Sunday, September 8, 2013

The $50,000 coat

    What are you willing to pay for a coat? Would you pay $50,000? You're probably thinking that is insane, right? After all the Wall Street Journal often lists a luxury item; say a $10,000 designer dress, and then lists all the similarly themed items that you could buy instead of that one item.
      What if your coat was completely handmade? What if you knew that the fabric was crafted by hand in every step, from the shearing of the animal to the final stitches?
   In Meg Noonan's book, "The Coat Route Craft, Luxury and Obsession, on the Trail of a $50,000 Coat" she explores such a coat.
    The book traces the last of the bespoke tailors in London's Seville row. Well, the book traces the last of many people and companies that craft experiences. That is really what buying clothing is about anyway? The cheap thrill of buying 20 t-shirts made in some factory in Bangladesh for $10? How long are those going to last you? Did you need those 20 items anyway? Why not buy one really well made item? This logic works on food items too. Why eat lots of low fat items when you can savor a few bites of one really rich, well made food product? That could just be me being a chocolate snob and having recently shelled out $6 for a chocolate bar from Chuao Chocolates. Their bars can last me a least a week and their flavor combinations are bizarre enough to be delicious.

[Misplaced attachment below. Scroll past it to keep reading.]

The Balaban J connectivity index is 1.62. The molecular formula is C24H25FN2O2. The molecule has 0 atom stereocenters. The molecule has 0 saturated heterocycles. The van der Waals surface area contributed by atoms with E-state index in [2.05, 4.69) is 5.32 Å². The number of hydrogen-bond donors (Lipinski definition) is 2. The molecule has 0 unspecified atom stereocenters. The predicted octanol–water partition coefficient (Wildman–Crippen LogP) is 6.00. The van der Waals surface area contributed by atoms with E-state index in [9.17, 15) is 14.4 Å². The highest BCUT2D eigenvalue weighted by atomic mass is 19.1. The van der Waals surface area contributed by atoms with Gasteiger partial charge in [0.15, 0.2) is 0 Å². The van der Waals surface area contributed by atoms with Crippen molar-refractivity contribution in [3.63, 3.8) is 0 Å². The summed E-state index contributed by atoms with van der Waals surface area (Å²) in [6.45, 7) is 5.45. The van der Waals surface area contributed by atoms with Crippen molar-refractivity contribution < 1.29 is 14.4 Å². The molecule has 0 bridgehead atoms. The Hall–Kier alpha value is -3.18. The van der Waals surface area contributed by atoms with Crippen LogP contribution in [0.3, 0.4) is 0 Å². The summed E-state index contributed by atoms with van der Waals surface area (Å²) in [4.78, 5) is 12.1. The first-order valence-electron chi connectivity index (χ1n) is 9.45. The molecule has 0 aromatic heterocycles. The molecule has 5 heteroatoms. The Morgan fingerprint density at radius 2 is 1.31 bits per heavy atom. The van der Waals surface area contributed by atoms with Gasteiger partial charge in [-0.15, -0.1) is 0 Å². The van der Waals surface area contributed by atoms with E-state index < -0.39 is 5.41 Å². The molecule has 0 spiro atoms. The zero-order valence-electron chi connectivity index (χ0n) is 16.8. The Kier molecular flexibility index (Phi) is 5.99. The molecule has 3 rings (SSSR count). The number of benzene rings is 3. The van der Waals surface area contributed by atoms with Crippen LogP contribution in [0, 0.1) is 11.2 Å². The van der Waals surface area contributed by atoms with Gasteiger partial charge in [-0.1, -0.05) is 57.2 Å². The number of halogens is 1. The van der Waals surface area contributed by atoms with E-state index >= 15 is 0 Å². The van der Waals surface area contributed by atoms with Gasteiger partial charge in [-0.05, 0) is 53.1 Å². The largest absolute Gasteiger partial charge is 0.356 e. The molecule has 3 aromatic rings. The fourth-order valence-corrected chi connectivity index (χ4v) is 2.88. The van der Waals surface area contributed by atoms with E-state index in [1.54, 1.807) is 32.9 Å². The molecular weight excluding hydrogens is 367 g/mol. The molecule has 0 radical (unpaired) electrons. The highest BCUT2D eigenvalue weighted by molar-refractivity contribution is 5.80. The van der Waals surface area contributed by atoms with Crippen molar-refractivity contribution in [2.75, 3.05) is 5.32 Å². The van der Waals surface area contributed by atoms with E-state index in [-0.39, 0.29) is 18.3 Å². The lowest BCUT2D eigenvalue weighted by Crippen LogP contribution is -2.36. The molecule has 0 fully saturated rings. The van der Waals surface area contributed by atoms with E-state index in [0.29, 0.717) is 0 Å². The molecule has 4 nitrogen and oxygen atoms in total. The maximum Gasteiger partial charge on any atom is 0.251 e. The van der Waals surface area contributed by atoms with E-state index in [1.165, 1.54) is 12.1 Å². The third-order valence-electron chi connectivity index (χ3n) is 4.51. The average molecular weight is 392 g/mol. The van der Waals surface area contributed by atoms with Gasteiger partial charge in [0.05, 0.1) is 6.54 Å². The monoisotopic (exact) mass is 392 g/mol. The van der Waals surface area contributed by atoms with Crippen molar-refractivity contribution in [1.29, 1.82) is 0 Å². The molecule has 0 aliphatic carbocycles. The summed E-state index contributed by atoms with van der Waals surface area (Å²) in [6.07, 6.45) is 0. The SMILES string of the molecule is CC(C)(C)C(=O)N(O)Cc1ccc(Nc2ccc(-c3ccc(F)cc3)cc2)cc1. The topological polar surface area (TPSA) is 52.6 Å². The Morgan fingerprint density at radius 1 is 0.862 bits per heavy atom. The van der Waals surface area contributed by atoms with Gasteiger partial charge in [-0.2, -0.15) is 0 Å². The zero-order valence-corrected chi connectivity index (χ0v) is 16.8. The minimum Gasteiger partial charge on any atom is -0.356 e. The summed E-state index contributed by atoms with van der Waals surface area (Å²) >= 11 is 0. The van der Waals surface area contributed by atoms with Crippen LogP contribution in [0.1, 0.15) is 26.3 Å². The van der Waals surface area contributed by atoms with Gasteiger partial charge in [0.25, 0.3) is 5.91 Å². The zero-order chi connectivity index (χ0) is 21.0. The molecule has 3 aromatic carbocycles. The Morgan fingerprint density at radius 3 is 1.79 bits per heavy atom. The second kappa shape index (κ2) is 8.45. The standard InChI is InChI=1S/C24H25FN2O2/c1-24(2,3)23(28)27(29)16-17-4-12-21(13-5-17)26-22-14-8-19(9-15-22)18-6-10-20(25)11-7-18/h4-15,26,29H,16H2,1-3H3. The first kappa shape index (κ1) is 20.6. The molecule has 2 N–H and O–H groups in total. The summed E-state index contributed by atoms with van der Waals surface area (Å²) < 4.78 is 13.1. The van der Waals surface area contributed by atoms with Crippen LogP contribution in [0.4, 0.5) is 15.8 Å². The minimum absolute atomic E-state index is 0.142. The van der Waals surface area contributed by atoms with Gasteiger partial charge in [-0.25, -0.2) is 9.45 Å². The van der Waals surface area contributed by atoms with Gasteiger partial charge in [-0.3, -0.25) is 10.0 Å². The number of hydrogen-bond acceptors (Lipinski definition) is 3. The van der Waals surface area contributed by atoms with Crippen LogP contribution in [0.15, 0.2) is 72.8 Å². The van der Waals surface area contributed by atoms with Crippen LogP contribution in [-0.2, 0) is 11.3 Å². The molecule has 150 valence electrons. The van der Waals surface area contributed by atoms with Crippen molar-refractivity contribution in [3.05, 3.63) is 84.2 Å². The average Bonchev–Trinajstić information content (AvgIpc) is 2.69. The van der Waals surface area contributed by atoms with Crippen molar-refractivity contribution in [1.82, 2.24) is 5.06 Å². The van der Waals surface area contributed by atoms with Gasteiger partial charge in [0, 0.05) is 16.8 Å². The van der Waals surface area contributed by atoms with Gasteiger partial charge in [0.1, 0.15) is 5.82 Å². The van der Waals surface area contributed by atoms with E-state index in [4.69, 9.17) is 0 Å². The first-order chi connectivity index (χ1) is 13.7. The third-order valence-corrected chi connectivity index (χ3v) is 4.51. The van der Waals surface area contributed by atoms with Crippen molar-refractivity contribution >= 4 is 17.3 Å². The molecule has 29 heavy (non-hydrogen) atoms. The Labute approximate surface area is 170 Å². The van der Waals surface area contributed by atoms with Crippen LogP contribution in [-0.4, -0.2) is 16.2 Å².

Even if you think spending that much money on clothing is ridiculous, 'The Coat Route" is a fascinating read. Ms. Noonan starts at the source of the coat, the Vicuna, an animal that looks like a cross between Bambi and a camel. The Vicuna is softer than cashmere and was at the brink of extinction. Apparently they are doing quite well now that the shearing process has been revamped. The Financial Times magazine even has a spread on them this weekend.
  Every step of the coat is laid out. The lining, made of silk hand loomed and silk screened to make it one of a kind. The buttons, hand carved from horn. Even the gold hanger bar, hand engraved with the name of the owner and the tailor. Especially the engraver, who wears a signet ring with what has to be the best motto ever on it: Cave Furorem Patientis, "Beware the Fury of a Patient Man".
   Everyone mentioned in this book is a patient man. And everyone in this book says the same thing. Their craft is slowly dying, who will take up the mantel? No one wants to work with their hands, apprentice for 5, 10, 15 years. No one sees what this means.
    Cursive handwriting is soon to be cut from curriculum. More power to the schools say most people. Why do we need handwriting? We can just type. This is like when the telephone came about. And on and on it goes. If you can't write it, you probably won't be able to read it. A generation will be unable to read the great documents that gave them their freedoms that they so strongly believe in.
   If we don't have the people that make beautiful things how will we be able to have future generations know what goes into making a button and what that means. People take it for granted that they can go in any store and buy an article of clothing and they neglect what goes into that article of clothing.
   I fear that soon certain things will be lost on future generations, so I highly recommend that you pick up this book and read about what goes into a $50,000 coat. It may be very well worth that price, maybe even more. 

No comments:

Post a Comment